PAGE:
Why is my soy wax turning yellow?

Why is my soy wax turning yellow?

As internet search data shows, soy wax has been one of the most popular natural alternatives to paraffin wax in recent years. It is easy to use and absorbs fragrances relatively well, but unfortunately it also has a few drawbacks: it is prone to frosting, uneven burning and yellowing.

If we know what triggers these problems, most of them are relatively easy to remedy. Let's take a look at what can cause soy wax to turn yellow!

How can a candle turn yellow?


Soy wax can yellow in two different ways, and these two phenomena are caused by two very different processes. Either the bottom layer of wax on the candle can turn yellow, or over time the whole candle can become yellow.

Yellow layer at the bottom of the candle


When fragrances (be it fragrance oil or essential oil) are added to the melted wax at the wrong temperature, they will not be able to mix properly. There is a risk that the heavy fragrance will sink to the bottom of the pot where it will form a yellowish layer in the solidified candle.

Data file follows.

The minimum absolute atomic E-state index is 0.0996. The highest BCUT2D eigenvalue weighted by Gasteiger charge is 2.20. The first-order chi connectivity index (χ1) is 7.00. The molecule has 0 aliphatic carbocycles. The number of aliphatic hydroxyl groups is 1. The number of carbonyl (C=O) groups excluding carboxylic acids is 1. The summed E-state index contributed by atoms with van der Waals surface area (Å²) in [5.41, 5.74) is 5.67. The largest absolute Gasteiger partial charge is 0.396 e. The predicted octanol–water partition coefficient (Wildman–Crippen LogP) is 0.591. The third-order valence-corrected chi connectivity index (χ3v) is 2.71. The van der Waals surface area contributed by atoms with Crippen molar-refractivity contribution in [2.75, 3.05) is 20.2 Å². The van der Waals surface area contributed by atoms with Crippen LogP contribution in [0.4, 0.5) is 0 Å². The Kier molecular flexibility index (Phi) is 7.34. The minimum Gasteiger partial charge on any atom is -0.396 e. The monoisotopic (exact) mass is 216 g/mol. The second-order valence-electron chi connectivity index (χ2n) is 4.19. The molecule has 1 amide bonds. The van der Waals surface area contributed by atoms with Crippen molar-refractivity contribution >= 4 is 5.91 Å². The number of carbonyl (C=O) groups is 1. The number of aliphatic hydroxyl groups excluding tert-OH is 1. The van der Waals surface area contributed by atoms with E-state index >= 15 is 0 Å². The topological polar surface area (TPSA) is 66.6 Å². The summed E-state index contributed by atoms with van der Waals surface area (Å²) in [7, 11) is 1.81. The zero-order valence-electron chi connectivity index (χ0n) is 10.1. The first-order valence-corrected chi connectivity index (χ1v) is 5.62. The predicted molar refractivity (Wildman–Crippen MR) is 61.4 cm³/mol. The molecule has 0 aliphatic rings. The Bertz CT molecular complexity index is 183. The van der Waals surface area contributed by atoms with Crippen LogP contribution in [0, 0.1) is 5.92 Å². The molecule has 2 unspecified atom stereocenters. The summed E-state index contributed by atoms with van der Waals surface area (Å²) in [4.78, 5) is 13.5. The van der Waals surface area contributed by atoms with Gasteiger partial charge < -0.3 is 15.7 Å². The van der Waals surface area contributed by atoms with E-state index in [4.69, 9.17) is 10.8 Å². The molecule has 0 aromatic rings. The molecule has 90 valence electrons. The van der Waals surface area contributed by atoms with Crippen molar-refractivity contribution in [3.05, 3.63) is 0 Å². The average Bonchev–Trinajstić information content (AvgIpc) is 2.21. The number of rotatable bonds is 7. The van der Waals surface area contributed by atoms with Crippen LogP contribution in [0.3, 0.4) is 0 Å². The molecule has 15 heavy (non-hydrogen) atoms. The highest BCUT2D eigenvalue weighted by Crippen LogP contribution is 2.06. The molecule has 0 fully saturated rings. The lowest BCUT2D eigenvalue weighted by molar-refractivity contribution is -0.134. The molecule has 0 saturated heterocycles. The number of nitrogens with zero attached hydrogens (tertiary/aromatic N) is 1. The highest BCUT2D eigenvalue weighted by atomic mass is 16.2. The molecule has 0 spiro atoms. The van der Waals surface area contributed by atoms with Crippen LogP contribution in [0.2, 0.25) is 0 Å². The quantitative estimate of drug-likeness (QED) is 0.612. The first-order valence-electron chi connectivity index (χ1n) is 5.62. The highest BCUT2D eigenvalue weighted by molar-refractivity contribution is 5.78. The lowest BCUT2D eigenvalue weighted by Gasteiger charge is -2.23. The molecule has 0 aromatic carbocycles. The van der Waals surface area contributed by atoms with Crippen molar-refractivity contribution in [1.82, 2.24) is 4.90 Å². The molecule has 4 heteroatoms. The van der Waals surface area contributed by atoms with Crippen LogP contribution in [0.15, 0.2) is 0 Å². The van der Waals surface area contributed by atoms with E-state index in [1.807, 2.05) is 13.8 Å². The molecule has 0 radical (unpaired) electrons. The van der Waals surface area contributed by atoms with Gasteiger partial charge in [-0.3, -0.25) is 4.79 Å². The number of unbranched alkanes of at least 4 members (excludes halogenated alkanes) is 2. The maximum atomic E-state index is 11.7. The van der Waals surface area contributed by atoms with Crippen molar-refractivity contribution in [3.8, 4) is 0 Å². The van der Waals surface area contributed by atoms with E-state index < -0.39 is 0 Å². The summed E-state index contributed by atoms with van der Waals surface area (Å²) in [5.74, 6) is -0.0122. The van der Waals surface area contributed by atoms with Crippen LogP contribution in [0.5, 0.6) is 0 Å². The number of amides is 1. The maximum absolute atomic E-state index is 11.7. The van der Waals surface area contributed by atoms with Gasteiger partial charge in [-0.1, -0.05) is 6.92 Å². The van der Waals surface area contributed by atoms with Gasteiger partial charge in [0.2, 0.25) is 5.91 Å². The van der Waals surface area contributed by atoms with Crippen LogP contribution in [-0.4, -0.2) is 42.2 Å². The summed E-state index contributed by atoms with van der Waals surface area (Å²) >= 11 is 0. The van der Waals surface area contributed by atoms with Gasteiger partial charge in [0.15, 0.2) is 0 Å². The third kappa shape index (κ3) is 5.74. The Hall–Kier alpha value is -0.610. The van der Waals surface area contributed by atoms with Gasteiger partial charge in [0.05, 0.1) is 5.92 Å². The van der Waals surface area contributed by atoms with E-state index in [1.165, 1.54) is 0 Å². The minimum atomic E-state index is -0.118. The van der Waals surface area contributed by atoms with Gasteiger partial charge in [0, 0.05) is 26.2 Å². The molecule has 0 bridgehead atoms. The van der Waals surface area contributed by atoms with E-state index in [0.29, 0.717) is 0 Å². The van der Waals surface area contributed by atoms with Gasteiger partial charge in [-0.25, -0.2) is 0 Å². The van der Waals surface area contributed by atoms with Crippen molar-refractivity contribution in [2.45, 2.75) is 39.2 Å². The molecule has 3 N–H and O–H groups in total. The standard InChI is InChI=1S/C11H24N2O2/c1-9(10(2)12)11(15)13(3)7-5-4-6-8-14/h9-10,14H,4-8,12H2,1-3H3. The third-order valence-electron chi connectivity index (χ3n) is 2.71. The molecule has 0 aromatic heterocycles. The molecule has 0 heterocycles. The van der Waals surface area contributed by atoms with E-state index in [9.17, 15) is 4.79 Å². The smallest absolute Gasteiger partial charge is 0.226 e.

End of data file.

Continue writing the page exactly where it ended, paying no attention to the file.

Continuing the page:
Not only is this aesthetically unpleasing, it also impairs the scent throwing ability of the candle, as the upper layers will not contain sufficient amounts of fragrance, and the proportion of wax in the bottom of the candle will be too low to allow the candle to burn properly.

For soy wax, the correct temperature for adding fragrance is between 180-185 ℉ (82-85 °C). You also need to make sure that the added essential oil is well mixed into the melted wax, and that you do this without mixing in bubbles.

It is also important to keep to the correct proportion, not adding too much or too little essential oil to the wax, as both extremes can impair the burning quality of the candle.

The full candle turns yellow over time


We have probably all experienced the phenomenon of the spines of books stored on sunny shelves fading over time. The same thing can happen to our candles: if we have used dyes to make them, they lose their brightness after a few months, and white, untinted soy wax can turn yellow from UV exposure.

Since UV rays are part of natural sunlight, the best way to protect against them is to keep your candles out of the sun. If you don't just want to admire it when you use it, but want to keep it as a permanent decoration in your room, you can reduce the likelihood of yellowing by adding a UV inhibitor to the molten wax.

High levels of vanilla fragrance oils can also lead to yellowing effects similar to UV rays. These can discolour the wax within a day or so, so it is a good idea to add a little ivory dye if you are using such fragrances.


The yellowing of soy wax can be almost completely avoided if you prepare your candle properly and add the right additives to the wax. It is therefore very important to take the necessary precautions when making candles!